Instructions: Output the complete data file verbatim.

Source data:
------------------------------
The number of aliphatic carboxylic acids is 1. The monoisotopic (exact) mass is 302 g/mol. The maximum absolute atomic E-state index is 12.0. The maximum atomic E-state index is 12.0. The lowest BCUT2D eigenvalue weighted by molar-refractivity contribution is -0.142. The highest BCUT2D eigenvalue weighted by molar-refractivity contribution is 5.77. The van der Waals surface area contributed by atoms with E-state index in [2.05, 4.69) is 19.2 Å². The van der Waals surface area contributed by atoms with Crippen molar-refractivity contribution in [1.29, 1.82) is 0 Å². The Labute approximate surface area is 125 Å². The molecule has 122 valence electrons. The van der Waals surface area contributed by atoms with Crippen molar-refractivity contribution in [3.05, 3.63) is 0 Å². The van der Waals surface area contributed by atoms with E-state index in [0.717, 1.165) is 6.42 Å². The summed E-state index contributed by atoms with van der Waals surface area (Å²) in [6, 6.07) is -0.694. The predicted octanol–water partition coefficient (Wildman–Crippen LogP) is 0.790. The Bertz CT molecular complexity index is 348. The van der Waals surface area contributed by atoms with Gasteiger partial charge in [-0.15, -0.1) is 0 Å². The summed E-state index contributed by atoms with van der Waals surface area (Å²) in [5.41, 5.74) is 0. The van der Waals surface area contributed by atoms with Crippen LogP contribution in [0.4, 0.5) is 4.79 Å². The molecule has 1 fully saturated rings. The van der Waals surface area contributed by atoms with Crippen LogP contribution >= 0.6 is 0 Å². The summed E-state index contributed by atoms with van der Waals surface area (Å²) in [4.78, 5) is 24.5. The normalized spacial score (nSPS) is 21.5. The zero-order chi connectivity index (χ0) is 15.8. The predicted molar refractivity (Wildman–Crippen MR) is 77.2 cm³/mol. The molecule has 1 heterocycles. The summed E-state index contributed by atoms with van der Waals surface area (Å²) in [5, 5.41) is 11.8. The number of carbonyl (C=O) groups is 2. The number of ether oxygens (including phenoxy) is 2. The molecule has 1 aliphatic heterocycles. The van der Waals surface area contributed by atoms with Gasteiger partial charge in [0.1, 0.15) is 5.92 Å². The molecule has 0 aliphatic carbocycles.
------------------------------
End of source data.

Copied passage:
The number of aliphatic carboxylic acids is 1. The monoisotopic (exact) mass is 302 g/mol. The maximum absolute atomic E-state index is 12.0. The maximum atomic E-state index is 12.0. The lowest BCUT2D eigenvalue weighted by molar-refractivity contribution is -0.142. The highest BCUT2D eigenvalue weighted by molar-refractivity contribution is 5.77. The van der Waals surface area contributed by atoms with E-state index in [2.05, 4.69) is 19.2 Å². The van der Waals surface area contributed by atoms with Crippen molar-refractivity contribution in [1.29, 1.82) is 0 Å². The Labute approximate surface area is 125 Å². The molecule has 122 valence electrons. The van der Waals surface area contributed by atoms with Crippen molar-refractivity contribution in [3.05, 3.63) is 0 Å². The van der Waals surface area contributed by atoms with E-state index in [0.717, 1.165) is 6.42 Å². The summed E-state index contributed by atoms with van der Waals surface area (Å²) in [6, 6.07) is -0.694. The predicted octanol–water partition coefficient (Wildman–Crippen LogP) is 0.790. The Bertz CT molecular complexity index is 348. The van der Waals surface area contributed by atoms with Gasteiger partial charge in [-0.15, -0.1) is 0 Å². The summed E-state index contributed by atoms with van der Waals surface area (Å²) in [5.41, 5.74) is 0. The van der Waals surface area contributed by atoms with Crippen LogP contribution in [0.4, 0.5) is 4.79 Å². The molecule has 1 fully saturated rings. The van der Waals surface area contributed by atoms with Crippen LogP contribution >= 0.6 is 0 Å². The summed E-state index contributed by atoms with van der Waals surface area (Å²) in [4.78, 5) is 24.5. The normalized spacial score (nSPS) is 21.5. The zero-order chi connectivity index (χ0) is 15.8. The predicted molar refractivity (Wildman–Crippen MR) is 77.2 cm³/mol. The molecule has 1 heterocycles. The summed E-state index contributed by atoms with van der Waals surface area (Å²) in [5, 5.41) is 11.8. The number of carbonyl (C=O) groups is 2. The number of ether oxygens (including phenoxy) is 2. The molecule has 1 aliphatic heterocycles. The van der Waals surface area contributed by atoms with Gasteiger partial charge in [0.1, 0.15) is 5.92 Å². The molecule has 0 aliphatic carbocycles.